The Rhineland model

Historically, the Perspectives Project (2016-present) originated in work we (Cor Baars and Joop Ringelberg) did for the Dutch National Police (2013-2015). Working as main Architect and lead programmer respectively, we created a foundation for the new software to be used by all 60.000 officers (the so-called OPP program, frequently in the news: see e.g. this article). Cor perceived the police officer primarily as a knowledge worker, rather than as a production worker, as was the received wisdom at the time. But a police officer is involved in many cases at any time, switches context all the time and must rely on his own judgement continuously. This kind of work can never be captured in a step by step process model but instead relies on knowledge, insight and judgement.

From this background, eventually, during the years 2016-2018, the core Perspectives concepts of role, context, action, view, perspective and property emerged. These are the abstractions of the original ideas of (police) files, the RACI model, tasks, etc. that we used to describe the world of maintaining the law and criminal investigation.

I just read the booklet “The Rhineland Model” by Jaap Peters and Mathieu Weggeman and was struck by how this vision of organisation chimes with Perspectives core concepts. Just look at this list of Rhineland core values:

  • decentralise responsibility and power;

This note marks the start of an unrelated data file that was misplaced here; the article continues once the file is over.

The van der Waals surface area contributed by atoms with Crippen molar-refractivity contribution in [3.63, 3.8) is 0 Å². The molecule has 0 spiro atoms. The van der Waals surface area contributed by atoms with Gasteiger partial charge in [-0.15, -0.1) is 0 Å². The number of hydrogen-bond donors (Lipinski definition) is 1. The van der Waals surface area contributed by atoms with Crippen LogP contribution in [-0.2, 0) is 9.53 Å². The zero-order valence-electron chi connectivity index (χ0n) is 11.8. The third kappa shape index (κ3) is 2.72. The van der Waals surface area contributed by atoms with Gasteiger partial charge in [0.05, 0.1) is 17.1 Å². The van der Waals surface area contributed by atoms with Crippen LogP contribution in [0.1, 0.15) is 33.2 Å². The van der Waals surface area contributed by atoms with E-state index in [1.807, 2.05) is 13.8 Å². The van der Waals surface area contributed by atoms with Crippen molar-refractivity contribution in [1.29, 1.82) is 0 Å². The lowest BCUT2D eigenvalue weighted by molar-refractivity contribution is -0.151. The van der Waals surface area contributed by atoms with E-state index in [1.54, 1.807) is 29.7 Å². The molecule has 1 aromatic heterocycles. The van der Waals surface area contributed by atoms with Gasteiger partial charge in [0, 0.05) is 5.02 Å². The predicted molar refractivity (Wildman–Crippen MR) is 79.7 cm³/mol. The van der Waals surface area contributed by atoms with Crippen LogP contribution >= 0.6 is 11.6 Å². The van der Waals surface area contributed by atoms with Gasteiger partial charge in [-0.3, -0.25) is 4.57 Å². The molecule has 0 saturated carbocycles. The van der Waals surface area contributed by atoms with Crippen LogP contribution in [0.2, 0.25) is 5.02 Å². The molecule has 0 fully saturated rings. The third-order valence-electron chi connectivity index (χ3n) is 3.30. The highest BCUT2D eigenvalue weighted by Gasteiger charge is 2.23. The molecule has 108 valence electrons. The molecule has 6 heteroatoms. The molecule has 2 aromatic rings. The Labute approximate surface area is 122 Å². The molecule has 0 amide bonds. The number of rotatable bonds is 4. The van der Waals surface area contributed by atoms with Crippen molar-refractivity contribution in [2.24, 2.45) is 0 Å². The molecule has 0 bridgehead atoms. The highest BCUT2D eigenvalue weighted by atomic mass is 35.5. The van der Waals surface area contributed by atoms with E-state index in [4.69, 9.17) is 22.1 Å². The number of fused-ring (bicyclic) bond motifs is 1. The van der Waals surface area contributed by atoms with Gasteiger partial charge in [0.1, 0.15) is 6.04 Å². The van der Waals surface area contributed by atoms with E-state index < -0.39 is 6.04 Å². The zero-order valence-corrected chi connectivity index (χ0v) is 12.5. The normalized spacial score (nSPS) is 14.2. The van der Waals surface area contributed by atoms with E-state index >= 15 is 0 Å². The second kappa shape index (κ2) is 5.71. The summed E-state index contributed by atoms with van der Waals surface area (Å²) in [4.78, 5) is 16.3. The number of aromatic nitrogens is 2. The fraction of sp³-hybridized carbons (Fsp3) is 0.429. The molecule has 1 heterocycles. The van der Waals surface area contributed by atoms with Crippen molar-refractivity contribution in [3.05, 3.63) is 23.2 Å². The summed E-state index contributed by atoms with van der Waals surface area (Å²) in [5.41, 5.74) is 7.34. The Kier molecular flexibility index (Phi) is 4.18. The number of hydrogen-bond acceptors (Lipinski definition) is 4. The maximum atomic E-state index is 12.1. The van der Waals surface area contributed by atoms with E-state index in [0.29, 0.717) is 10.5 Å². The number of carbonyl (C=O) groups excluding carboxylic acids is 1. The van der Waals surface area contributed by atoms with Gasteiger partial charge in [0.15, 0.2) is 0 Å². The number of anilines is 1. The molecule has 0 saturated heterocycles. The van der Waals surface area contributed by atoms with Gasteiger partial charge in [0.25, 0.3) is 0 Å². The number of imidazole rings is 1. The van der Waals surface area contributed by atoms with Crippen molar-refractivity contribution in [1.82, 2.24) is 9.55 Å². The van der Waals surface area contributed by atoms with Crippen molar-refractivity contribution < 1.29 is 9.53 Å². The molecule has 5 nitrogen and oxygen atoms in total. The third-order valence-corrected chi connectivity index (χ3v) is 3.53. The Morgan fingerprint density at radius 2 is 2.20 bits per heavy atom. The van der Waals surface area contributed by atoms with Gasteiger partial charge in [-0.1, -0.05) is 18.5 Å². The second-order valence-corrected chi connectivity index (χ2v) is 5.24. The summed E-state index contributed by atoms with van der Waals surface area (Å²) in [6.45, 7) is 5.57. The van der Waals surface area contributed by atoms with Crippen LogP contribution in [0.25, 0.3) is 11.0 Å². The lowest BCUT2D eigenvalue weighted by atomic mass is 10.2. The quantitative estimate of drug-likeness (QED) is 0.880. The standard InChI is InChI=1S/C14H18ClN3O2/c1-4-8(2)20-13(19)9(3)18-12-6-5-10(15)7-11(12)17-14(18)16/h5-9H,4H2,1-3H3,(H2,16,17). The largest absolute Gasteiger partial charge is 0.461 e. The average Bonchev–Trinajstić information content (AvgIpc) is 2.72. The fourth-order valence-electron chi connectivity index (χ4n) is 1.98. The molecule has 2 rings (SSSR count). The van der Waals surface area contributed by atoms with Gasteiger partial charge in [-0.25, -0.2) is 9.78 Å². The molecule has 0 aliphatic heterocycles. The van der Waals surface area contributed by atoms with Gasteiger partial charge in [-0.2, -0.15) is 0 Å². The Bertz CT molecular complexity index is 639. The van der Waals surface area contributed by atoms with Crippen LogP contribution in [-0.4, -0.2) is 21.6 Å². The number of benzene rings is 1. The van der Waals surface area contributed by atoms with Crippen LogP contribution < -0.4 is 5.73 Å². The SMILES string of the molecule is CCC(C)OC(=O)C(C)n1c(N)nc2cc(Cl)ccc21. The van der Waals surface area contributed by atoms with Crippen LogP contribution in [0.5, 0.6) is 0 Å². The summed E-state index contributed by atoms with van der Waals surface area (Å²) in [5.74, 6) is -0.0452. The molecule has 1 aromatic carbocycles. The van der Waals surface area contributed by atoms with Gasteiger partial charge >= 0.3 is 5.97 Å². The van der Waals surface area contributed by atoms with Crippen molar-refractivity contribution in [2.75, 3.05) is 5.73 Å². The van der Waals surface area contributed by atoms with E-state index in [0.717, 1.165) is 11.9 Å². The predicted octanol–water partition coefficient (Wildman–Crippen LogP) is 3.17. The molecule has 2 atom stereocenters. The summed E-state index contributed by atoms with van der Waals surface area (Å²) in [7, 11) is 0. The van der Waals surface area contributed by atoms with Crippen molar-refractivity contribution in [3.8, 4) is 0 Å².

• focus on employee needs and wants;
  • promote co-operation;
  • co-ordinate on lower levels: do not rule top-down;
  • put value on worker initiative
  • communicate laterally versus vertically.

The Rhineland model moves away from process models with fixed steps. It sees an organisation as a co-operation and strives towards decentral decision making. In hindsight, even though the police organisation formally has a hierarchical structure, on the operational level it is very much Rhineland oriented.

Perspectives lets you analyse co-operative work in terms of role and context. (Formal) organisations only come secondary or tertiary in the picture: organisational bounds are unimportant as employees of any organisation transcend its organisational borders (it has to interact with the world, right?). So a context in which both employees and customers, or employees of other organisations, play a role is a natural analysis. Roles are defined in terms of the actions they can perform – which we call the role perspective on the context. Process flow is only secondary, in Perspectives: we assume roles are fulfilled by knowledgeable workers.

With Perspectives, one designs (and generates!) software that supports co-operation, that is: real interaction on the work floor. This software empowers workers by enabling (structured) communication over a distance in space and time.

It may be no exaggeration to state that Perspectives is to the Rhineland model what the Business Process Model and Notation (BPMN) is to the Anglo-American model. Where the latter focusses on top-down driven, centrally designed process flow with minimal local decision power, the former enables knowledge workers in context.

In other words, Perspectives may be a natural language to describe an organisation adhering to Rhineland values. With the bonus of working software as a result, of course!